The coronavirus pandemic and stay-at-home orders have hit all corners of the economy, including the Trump Organization.
This month the Trump Organization permanently laid off 250 employees at its hotel and golf resort in Doral, Florida, according to a new filing with the state. That accounts for about 45% of the 560 employees at the resort who were initially laid off temporarily, or furloughed, in March.
“It now appears that the adverse effects of the Covid-19 outbreak upon our business will be longer and more substantial than previously was foreseeable,” wrote David Feder, managing director of the Trump Miami Resort Management, in a letter filed with the state. “As a result, we have made the difficult decision that some of the temporary indefinite furloughs that began on or about March 19, 2020 will become permanent employment separations effective May 15, 2020.”
Unlike other businesses, the Trump Organization is owned by the President and controlled by his sons, underscoring conflict-of-interest concerns that have run throughout Trump’s presidency.
As a private company, the Trump Organization isn’t required to disclose how the pandemic has impacted its businesses, but a review of public records filed with county and state governments and interviews with people familiar with the company provide a glimpse into how it has weathered the economic storm.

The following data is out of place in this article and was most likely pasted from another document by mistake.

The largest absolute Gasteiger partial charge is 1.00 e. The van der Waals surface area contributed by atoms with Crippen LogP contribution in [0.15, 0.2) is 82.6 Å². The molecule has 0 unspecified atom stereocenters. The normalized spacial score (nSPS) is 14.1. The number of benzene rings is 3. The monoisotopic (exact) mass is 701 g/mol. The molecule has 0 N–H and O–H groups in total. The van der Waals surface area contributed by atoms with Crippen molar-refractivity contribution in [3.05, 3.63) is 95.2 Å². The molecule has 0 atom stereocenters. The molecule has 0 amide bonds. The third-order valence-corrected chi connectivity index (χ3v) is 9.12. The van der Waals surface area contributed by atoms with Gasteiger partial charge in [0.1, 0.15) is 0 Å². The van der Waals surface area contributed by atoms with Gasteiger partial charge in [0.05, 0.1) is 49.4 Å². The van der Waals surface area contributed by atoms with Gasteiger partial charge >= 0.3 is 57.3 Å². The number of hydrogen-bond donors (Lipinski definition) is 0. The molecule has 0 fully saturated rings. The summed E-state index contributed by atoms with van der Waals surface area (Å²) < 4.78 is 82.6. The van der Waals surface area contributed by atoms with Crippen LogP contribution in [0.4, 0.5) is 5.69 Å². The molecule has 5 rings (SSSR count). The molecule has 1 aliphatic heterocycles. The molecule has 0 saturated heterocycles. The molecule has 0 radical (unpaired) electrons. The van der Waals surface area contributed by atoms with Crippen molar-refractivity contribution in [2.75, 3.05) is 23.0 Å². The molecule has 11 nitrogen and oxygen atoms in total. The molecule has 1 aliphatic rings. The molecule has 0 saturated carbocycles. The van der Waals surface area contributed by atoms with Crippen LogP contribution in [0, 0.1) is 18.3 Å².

The Trump Organization did not respond to requests for comment, including a detailed list of questions.
In total, the Trump Organization has furloughed or temporarily laid off more than 2,100 employees, including dishwashers, servers, cooks and valet attendants, since March, according to public records filed with states where its businesses are located.
The family-owned business has also sought relief from lenders and landlords on some loans and lease payments. It has postponed a sale of the lease of its Washington, DC, hotel and temporarily closed some of its properties as required by state orders.
While the Trump Organization has sought economic relief from various agencies for some businesses, it is looking to grow others. The company filed in late February for construction permits to expand its winery in Charlottesville, Virginia.
As states implemented stay-at-home orders, the Trump Organization felt the impact at its hotels and golf courses.
In late March and early April, the Trump Organization began temporary layoffs across multiple properties.
At Mar-a-Lago, the company furloughed 153 employees, including 11 dishwashers, 32 servers and 19 valet attendants, according to a filing with the state.